Eating Well Is The Best Revenge
by Diana Farr Louis
“They came for a lightning visit, four nights and three days, all the way from Paris. We had basked in their hospitality so many times it was embarrassing—in New York, in and near Paris, and even in a villa au bord de la mer near Marseille, where they were doyens of an artists’ colony. Though I might have cooked them part of a meal, they had never stayed under our roof.” Diana Farr Louis
ANDROS Greece—(Weekly Hubris)—10/15/2012—They came for a lightning visit, four nights and three days, all the way from Paris. We had basked in their hospitality so many times it was embarrassing—in New York, in and near Paris, and even in a villa au bord de la mer near Marseille, where they were doyens of an artists’ colony. Though I might have cooked them part of a meal, they had never stayed under our roof.
But, as the day of their arrival on the 7:30 ferry drew near, I began to have qualms. Would they be appalled to find themselves in the outback, at its most stark and bare, after five months without rain? Would they be bothered that our house is internet free? That our neighbors resemble Barbara Kingsolver’s “Beans of Freeport, Maine,” with their abandoned vans, bursting bags of wool, and rusted fences cluttering the approach to our house?
At least they would arrive in the dark.
I should not have worried. C and L appreciate the basics: good food, drinkable wine, cozy conversation and, mostly, friendship. So I prepared my favorite eggplant dish (smothered in garlic, see “Sea Urchin Season,”), made a spicy hamburger mix, and prayed the wind would drop so we could sit outside.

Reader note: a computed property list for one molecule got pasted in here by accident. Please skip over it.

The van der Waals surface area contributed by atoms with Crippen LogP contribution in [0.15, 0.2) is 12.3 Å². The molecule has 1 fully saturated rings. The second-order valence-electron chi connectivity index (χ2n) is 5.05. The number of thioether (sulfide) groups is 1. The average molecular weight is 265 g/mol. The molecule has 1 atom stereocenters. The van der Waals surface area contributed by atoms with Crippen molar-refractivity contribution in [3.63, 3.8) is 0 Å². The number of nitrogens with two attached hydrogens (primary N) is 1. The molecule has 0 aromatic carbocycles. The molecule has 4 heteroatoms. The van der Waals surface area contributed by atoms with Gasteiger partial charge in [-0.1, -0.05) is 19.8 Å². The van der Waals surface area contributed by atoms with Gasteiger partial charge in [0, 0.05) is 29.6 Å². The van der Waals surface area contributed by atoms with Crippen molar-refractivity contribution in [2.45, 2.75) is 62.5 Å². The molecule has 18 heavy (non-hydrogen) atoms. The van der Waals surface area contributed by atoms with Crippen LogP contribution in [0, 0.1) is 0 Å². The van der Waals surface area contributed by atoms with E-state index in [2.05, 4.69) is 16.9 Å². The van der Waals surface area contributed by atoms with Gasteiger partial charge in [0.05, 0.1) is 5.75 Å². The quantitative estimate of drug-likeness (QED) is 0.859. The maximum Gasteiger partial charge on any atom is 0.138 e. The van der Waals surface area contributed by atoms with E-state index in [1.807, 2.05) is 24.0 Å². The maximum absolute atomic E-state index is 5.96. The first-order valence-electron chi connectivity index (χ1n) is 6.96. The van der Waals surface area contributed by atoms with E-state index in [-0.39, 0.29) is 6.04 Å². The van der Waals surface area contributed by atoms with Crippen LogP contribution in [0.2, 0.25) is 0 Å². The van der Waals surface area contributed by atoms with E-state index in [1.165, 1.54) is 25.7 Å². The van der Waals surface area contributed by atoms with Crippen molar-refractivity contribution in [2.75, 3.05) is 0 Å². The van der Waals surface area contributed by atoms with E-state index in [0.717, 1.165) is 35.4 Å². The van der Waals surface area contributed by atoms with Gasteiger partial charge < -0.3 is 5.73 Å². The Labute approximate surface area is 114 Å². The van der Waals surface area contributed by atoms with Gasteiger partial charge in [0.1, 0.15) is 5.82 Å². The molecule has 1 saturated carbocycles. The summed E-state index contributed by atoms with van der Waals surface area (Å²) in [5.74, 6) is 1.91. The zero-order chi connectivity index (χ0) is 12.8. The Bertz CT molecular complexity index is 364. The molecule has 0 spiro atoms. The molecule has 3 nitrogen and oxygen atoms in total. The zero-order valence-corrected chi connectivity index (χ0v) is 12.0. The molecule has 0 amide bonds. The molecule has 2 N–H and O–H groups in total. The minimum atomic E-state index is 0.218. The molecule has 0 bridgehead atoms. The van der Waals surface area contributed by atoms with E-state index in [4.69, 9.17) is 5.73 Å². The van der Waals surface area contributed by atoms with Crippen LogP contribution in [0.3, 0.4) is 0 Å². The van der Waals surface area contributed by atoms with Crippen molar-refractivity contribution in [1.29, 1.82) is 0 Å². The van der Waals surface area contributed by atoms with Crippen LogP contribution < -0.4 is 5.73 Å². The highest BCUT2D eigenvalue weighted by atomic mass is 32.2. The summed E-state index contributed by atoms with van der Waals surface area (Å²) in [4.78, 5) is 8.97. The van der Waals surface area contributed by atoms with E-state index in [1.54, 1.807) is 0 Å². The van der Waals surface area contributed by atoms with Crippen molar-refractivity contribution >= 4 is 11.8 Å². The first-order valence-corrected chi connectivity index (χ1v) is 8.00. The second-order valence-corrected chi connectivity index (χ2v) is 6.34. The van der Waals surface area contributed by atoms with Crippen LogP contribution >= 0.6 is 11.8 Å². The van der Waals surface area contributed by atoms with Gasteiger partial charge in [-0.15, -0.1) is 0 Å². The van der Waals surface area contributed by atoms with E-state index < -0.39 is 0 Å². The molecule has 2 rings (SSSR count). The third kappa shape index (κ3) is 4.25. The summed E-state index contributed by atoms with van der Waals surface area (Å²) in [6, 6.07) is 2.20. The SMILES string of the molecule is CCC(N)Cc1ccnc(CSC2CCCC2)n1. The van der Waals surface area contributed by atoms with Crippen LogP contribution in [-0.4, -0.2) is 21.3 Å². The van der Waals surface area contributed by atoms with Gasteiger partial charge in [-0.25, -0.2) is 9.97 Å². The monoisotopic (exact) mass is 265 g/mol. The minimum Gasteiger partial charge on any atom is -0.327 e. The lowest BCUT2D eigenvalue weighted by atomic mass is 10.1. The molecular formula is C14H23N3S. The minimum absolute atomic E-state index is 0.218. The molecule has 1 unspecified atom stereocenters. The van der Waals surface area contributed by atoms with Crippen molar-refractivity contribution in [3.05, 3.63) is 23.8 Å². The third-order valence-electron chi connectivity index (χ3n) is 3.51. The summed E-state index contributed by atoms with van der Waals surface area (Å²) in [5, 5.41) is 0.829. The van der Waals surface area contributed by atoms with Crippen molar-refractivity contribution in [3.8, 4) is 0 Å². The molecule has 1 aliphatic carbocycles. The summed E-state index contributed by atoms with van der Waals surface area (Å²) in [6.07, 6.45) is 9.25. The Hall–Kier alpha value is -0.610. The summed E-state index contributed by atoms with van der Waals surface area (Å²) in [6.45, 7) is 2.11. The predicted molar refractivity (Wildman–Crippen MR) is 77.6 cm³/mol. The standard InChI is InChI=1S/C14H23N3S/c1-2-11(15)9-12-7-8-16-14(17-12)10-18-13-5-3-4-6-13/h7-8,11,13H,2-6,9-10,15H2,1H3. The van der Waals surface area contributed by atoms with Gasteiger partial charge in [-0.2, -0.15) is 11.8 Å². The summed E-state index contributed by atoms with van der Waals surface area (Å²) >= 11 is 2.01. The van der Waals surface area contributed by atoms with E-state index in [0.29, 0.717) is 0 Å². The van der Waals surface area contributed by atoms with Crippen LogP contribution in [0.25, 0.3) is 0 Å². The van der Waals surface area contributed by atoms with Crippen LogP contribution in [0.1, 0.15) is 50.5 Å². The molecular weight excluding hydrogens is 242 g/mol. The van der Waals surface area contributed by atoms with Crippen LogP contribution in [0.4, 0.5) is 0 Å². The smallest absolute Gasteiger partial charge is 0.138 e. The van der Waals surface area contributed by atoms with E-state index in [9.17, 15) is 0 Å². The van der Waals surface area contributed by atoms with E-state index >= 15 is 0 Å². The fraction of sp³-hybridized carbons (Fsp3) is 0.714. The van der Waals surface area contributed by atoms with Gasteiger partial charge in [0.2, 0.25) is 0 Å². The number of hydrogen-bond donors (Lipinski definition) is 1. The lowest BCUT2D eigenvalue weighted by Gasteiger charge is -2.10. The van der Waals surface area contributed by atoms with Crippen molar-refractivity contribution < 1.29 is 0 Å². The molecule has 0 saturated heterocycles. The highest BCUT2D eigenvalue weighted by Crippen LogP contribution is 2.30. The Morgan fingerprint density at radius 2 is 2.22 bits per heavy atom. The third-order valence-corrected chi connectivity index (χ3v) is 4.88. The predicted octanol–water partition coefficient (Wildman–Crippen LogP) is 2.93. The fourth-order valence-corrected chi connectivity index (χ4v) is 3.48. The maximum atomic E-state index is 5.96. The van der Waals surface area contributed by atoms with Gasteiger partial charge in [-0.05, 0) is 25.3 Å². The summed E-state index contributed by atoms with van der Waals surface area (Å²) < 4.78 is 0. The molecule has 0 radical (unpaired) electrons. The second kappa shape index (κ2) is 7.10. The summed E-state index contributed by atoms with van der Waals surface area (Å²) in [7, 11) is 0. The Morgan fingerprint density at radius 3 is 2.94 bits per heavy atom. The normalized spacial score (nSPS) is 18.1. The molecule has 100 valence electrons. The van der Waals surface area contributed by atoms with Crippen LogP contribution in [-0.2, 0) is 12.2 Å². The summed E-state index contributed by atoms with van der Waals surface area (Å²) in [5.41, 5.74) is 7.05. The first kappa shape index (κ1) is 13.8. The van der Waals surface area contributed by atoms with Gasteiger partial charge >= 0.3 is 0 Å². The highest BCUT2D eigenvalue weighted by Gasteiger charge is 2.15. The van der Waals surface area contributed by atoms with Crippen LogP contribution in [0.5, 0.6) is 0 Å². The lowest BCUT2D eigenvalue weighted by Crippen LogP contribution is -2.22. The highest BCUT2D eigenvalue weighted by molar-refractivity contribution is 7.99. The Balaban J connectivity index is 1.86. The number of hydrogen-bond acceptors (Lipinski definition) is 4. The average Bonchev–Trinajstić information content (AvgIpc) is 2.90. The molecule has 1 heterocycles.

Round midnight, as we were saying good-night and sweet dreams, C looked at me and said, in perfect Greek, “Mou arései to spíti sou.” (“I like your house.”).
I couldn’t believe my ears. She’d picked up that expression way back in 1968, when we shared a house with our small kids on the island of Spetses. How many chances could she have had to use it since then? And yet she had slotted it into some mental archive, waiting for this moment.
Tears rushed to my eyes and I rushed to hug her.
We’d known each other vaguely at college, become friends when we both lived in Paris after graduation, and cemented the bond for life with that summer in Spetses.
We were doing the typical European or at least Southern European thing: taking our children off to the seaside while our husbands stayed behind, poor dears, to work in the city (NYC, in my case; Paris, in C’s). The house came with a courtyard, a chicken coop, and a large, joyful woman named Voula, who helped with the cooking and laundry (there were no Pampers back then). My Greek family adopted C as warmly as they had me, and we were included in most of their social gatherings—caïque outings to mainland beaches, jasmine-scented parties on my sister-in-law’s verandah, taverna evenings—though we were quite happy on our own.
Much of that summer has faded into a pleasant blur but for a few salient details. Like C’s older boy (at six) learning how to fish and my mother-in-law, Dodo, telling him that the best part of any fish was the cheeks; climbing into a roadside fig tree and being caught sticky-handed; pushing two-year-olds to the town beach with Greek mothers who chased their kids with spoons of mush; Voula taking a pan of stuffed tomatoes or pastítsio to the bakery for lack of an oven; filching eggs from the coop and not giving them to our children.
But one evening remains burned into our joint memory. For some reason we never fathomed, we were invited to a sit-down dinner at the home of La Baronne, the stylish but snooty Greek widow/divorcée(?) of a titled Austrian nobleman. I’d only been there once before, where she’d introduced me to an English molecular biologist.
“You mean DNA, RNA, that sort of thing?” I’d said brightly. “I know all about that from my biology course at Harvard.” The tall, rosy-cheeked man smiled benignly and we started to chat. The next person to enter the room, however, addressed him as (Sir) Francis Crick. I am still mortified.